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  1. #1

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    How does an effective team develop - what in your experience makes an effective team?

    Since I have many friends across the world and in many different walks of life – I wonder how you might develop effective high performance teams in your organizations and aspects of our life:

    When a team/organization/household’s new leader appears to be ineffective is it a result of? a) Status Quo has expectations of the leader but does not specifically outline those expectations Or b) The leaders who takes the approach that No one can do it as good as I can so I will do it all or c) something else.

    How does one move effective teams to do the necessary/right thing for completing any action collaboratively?

    Discuss - I want some ideas on how to take a team that is struggling to an outstanding effective group. Thank you!

    ETA: I know that there a billion books out there, some of which I have read, I would like real life experiences

  2. #2

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    My best team has a "to hell with the higher ups, let's do awesome work" kind of attitude. More importantly, there's no team leader in the traditional sense of the word. Each person leads what they're best at. I do the organizational stuff, one of the client's leads brainstorming, and one of the up and coming tech guys leads discussions of technical alternatives. Those of us with formal authority will step in when necessary, but for the most part, the team leads itself.

    As for management styles, if you want to totally squash innovation and accountability, tell the team that they have control, then tell them that you want it done your way. Works every time. Or blame them for a bad outcome from a well reasoned decision. That'll kill morale in a heartbeat.
    AceOn6, the golf loving skating fan

  3. #3

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    It's all about chemistry, imo. If everyone gets along and has similar goals and temperaments, I think they'll get stuff done regardless of management. (though it's harder if management is sucky)

    The current team of teachers I work with doesn't work well together because one is completely incompetent and another has one foot out the door, so doing anything collaborative is out of the question. I can work with the others, but it's frustrating that the rest of us always do all the work.

  4. #4

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    Yeah, that is similar to my problem with a group of teams I am working with. One team hasn't shared the secret handshake (aka procedures) to someone they expect to do all the work, even tho by definition it is the committee's work. Some of the other teams are blaming another team for their problems. And the root of the problem was someone who ran each team as a dictatorship (aka did everything for everyone, so that all teams were dysfunctional at the time of his departure.)

    I am trying to figure out a way to stop the secrets and the blaming so that the teams can work together.

  5. #5

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    Quote Originally Posted by numbers123 View Post
    Yeah, that is similar to my problem with a group of teams I am working with. One team hasn't shared the secret handshake (aka procedures) to someone they expect to do all the work, even tho by definition it is the committee's work. Some of the other teams are blaming another team for their problems. And the root of the problem was someone who ran each team as a dictatorship (aka did everything for everyone, so that all teams were dysfunctional at the time of his departure.)

    I am trying to figure out a way to stop the secrets and the blaming so that the teams can work together.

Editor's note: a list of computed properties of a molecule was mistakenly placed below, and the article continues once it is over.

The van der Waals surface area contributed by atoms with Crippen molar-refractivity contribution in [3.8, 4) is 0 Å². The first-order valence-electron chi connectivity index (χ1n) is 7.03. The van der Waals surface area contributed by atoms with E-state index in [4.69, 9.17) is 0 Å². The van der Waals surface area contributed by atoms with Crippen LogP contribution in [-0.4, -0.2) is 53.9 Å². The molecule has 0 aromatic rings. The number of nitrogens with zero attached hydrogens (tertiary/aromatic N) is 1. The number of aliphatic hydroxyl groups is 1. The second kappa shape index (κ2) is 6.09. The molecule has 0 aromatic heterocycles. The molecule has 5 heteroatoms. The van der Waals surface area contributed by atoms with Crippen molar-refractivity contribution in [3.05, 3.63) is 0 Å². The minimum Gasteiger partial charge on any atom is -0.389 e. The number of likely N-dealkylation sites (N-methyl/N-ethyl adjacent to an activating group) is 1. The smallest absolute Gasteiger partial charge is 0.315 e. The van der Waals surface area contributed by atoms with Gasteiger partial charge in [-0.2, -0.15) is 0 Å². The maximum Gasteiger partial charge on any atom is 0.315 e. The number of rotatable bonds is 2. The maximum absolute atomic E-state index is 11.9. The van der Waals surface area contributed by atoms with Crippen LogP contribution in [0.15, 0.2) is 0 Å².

Can you go Agile on them and ignore the current structure entirely by replacing it with a list of things that need to be done? If each of the things is less than 1 day's work for 1 person, so much the better. Let them grab tasks and form their own teams. It's funny, but if person A formally commits to a small unit of work that requires person B's input, it gets done. I guess people feel uncomfortable admitting that they got blocked on a small task. If its a big task, they can hide behind being too busy or by not getting necessary cooperation.
    AceOn6, the golf loving skating fan

  6. #6
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    I work in a very small group, so if one person is being a little bitch, the whole group feels it. I guess we lucked out in that everybody just concentrates on getting their work done, and nobody's competing for accolades. Well, obviously people want first author papers, and that involves physically doing the work so nobody slacks. Well, aside from me since I'm leaving this field anyway! But I'm the only one in the lab who knows how to do EVERYTHING, so I provide experiment support so everyone's project gets done faster. I like my boss and my coworkers and I don't want to let them down. I think that's the essence of it.

    The boss gives the same attention to everybody, and he's always been super-open so we can ask him anything if we want. He's also very fair when it comes to giving credit. There's no competition within the lab, only competition to get the entire group ahead. That's why we've been able to get at least one paper out a year, even though we're essentially only 4 potential first authors. And me. It's a tiny, tiny group, and nobody works 80-hr weeks.

    My boss's boss has given him pressure about how to run his lab (mainly us having flexible schedules), and he's actually pushed back and been very adamant that he'll do the running, thank you very much! I feel very lucky.

  7. #7
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    I just was part of a team that was really great to work with (it was put together for a particular project). When I think about why it was great, a couple of things come to mind:

    - The leader was not authoritarian at all. Although the outcome of the project will have a significant effect on their work, there could have been a lot of pressure for the outcome to be something that would be favourable for them. But instead the group was run in a very cooperative manner, and every time there was a discussion, the leader was careful to go around the room and make sure that everyone had an opportunity to speak.